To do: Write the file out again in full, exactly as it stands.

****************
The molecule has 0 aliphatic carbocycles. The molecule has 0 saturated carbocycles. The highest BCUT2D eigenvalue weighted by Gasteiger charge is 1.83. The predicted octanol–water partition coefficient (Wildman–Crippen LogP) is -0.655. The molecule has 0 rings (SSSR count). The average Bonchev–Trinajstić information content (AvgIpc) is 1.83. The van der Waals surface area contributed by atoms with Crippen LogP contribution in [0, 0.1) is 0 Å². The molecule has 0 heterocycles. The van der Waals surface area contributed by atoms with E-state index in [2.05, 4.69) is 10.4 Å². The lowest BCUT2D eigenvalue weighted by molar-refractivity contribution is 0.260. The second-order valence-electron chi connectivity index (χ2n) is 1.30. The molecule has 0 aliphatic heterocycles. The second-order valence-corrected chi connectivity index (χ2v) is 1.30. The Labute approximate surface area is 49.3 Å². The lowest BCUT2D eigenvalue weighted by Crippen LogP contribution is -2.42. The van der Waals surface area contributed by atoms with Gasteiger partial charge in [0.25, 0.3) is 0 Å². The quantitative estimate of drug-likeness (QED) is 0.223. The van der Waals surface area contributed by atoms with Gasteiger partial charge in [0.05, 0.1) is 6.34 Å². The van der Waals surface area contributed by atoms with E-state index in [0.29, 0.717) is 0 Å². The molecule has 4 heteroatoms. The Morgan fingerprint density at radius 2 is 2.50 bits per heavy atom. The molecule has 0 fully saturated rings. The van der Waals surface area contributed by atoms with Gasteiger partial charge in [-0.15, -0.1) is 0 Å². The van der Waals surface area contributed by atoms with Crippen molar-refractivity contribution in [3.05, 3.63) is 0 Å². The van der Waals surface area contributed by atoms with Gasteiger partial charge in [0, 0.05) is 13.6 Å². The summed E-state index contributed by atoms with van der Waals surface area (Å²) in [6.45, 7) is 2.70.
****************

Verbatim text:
The molecule has 0 aliphatic carbocycles. The molecule has 0 saturated carbocycles. The highest BCUT2D eigenvalue weighted by Gasteiger charge is 1.83. The predicted octanol–water partition coefficient (Wildman–Crippen LogP) is -0.655. The molecule has 0 rings (SSSR count). The average Bonchev–Trinajstić information content (AvgIpc) is 1.83. The van der Waals surface area contributed by atoms with Crippen LogP contribution in [0, 0.1) is 0 Å². The molecule has 0 heterocycles. The van der Waals surface area contributed by atoms with E-state index in [2.05, 4.69) is 10.4 Å². The lowest BCUT2D eigenvalue weighted by molar-refractivity contribution is 0.260. The second-order valence-electron chi connectivity index (χ2n) is 1.30. The molecule has 0 aliphatic heterocycles. The second-order valence-corrected chi connectivity index (χ2v) is 1.30. The Labute approximate surface area is 49.3 Å². The lowest BCUT2D eigenvalue weighted by Crippen LogP contribution is -2.42. The van der Waals surface area contributed by atoms with Gasteiger partial charge in [0.25, 0.3) is 0 Å². The quantitative estimate of drug-likeness (QED) is 0.223. The van der Waals surface area contributed by atoms with Gasteiger partial charge in [0.05, 0.1) is 6.34 Å². The van der Waals surface area contributed by atoms with E-state index in [0.29, 0.717) is 0 Å². The molecule has 4 heteroatoms. The Morgan fingerprint density at radius 2 is 2.50 bits per heavy atom. The molecule has 0 fully saturated rings. The van der Waals surface area contributed by atoms with Gasteiger partial charge in [-0.15, -0.1) is 0 Å². The van der Waals surface area contributed by atoms with Crippen molar-refractivity contribution in [3.05, 3.63) is 0 Å². The van der Waals surface area contributed by atoms with Gasteiger partial charge in [0, 0.05) is 13.6 Å². The summed E-state index contributed by atoms with van der Waals surface area (Å²) in [6.45, 7) is 2.70.